Food and love. They share an unbreakable bond, a connection that spans decades and distance—including from Mt. Washington to Braddock. This is that kind of love story.
During the school year, the Braddock Youth Project (BYP) is the after-school home away from home for 15 local boys and girls, a program designed to develop character and work skills. Joyce Renne has made it her mission to develop their taste buds, too.
Four days a week while school is in session, “Mrs. Renne” prepares home-cooked meals for the kids as well as the staff of six. But not just everyday meals, because, as Joyce sees it, these are not just everyday kids. She loves to cook and entertain in her Mt. Washington home, and her goal is to introduce the youth at BYP to foods they might not otherwise experience, with fresh ingredients, prepared with care. “Czech food, German, Asian, Mexican. I want them to be able to taste the good stuff, real, not Taco Bell,” Joyce says. “Every time they get something new, it’s instantly their favorite.”
Joyce’s son Brendan (in photo above; she kindly refuses to be photographed) serves at BYP as part of AmeriCorps, which is how she became introduced to the kids. A few years ago, Brendan and Joyce entered BYP’s annual Collard Greens Cook-Off with their entry, Mean Joe Greens. “I always cook, and always taught my kids to give back,” Joyce says. “I started giving my son some treats to take to the kids and he would tell me how they just went crazy and gobbled them down. And he told me some of them weren’t really eating as well as they should at home. I wanted them to have great food to eat.”
Her meals started with the basics, but the cuisine got more adventurous as time went on, growing into more of an educational experience. Joyce credits her son. “Brendan not only helps me prepare it, but he teaches them what it is, the country it came from, and stories about the origin of the recipe—they love the learning and the food.” Joyce says, laughing, “They’re Brendan’s young gastronomes.”
On cooking days, Joyce wakes up at 3 a.m. to begin work in her kitchen. If she’s not finished by the time Brendan can swing by and pick it up, she and her husband Paul drive to Braddock to make sure the food is waiting when the kids arrive. It’s time-intensive not just for the cooking and shopping, but also because she wants to make sure the kids have plenty, and presentation is important to her. “I’ll make 100 fresh rolls or a large meat and cheese platter. And I don’t want anything to be just dumped in a bowl. I try to make it look as good as it would look if I was entertaining at my home.”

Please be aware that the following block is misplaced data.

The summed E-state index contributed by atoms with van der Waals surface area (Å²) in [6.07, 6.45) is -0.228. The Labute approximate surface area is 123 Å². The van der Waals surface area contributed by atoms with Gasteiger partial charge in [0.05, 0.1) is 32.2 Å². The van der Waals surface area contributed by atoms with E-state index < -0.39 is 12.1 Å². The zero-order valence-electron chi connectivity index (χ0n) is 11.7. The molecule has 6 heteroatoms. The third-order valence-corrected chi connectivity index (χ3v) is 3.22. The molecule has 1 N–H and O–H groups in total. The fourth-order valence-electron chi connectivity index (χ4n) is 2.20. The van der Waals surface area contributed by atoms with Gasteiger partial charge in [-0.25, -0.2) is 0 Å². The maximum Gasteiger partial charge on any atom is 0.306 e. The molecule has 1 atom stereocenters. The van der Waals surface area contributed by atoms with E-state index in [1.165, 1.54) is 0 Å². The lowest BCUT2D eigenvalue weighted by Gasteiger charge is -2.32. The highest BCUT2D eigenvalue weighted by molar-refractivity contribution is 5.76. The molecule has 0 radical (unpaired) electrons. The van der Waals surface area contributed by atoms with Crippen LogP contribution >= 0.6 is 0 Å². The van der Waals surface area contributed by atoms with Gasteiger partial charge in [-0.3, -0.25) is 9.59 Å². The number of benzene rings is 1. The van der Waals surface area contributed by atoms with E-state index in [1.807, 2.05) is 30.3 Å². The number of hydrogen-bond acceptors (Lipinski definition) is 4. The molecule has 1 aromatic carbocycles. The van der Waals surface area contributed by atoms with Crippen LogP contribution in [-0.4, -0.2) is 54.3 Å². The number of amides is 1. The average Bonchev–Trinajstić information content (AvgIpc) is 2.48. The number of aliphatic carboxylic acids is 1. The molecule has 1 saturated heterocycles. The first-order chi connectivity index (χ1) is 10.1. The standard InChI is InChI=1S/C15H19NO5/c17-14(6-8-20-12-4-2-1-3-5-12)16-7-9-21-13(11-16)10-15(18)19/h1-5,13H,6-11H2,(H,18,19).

What’s been the most challenging food she prepared for the kids? Sushi. “I made 200 pieces of sushi, just crab and shrimp because for most of them it was their first time, “Joyce says. “Some of them ate endless sushi and some ate just a couple of pieces, but they all tried it.”
Jessica Gumbert, program coordinator for BYP, which is now celebrating its 10th year, said the kids love what Joyce does for them. “They’re so grateful to her. Everything’s home cooked and everything’s elaborate. And she makes sure they have enough to bring home leftovers to share with their families.” Gumbert says the kids are always looking for ways to thank their Mrs. Renne, and at the end of the year made her a giant cookie that they all signed in icing. Throughout the year, they send her thank you cards.
Talk to Joyce and she’ll tell you that she’s the one who benefits. “I’ve gotten more out of doing this than they ever could. I’ve thrown dinner parties at my house for years and years, and I’ve never had guests nearly as gracious and grateful as these kids,” Joyce says. “They don’t take anything for granted, always sharing, and they have each other’s backs. If one of them is sick and doesn’t make it that day, the kids make sure to put food aside and get it to them. It’s just wonderful.”
Having been introduced to the delights of home cooking and such a wide range of cuisines, is it possible Joyce has inspired some young chefs? “I’m hoping it will inspire someone and I’ll be anxious to see. I know it will give them some wonderful food memories and make them more open to trying and appreciating different foods, “Joyce says. “Most of all, I hope it will make them more inclined to pay it forward. We have so many kids in this country who don’t have enough good food to eat. If more people pitch in, it wouldn’t have to be that way.”
Later this year, Joyce’s son Brendan will marry his fiancee Thais. The kids from Braddock Youth Project will be at the wedding, celebrating with their Mrs. Renne, and adding a sweet highlight to their love story.
Braddock Youth Project and its sister organization, Wilkinsburg Youth Project, are housed under the Department of Human Services, Office of Community Services, and are KEYS Service Corps AmeriCorps Programs.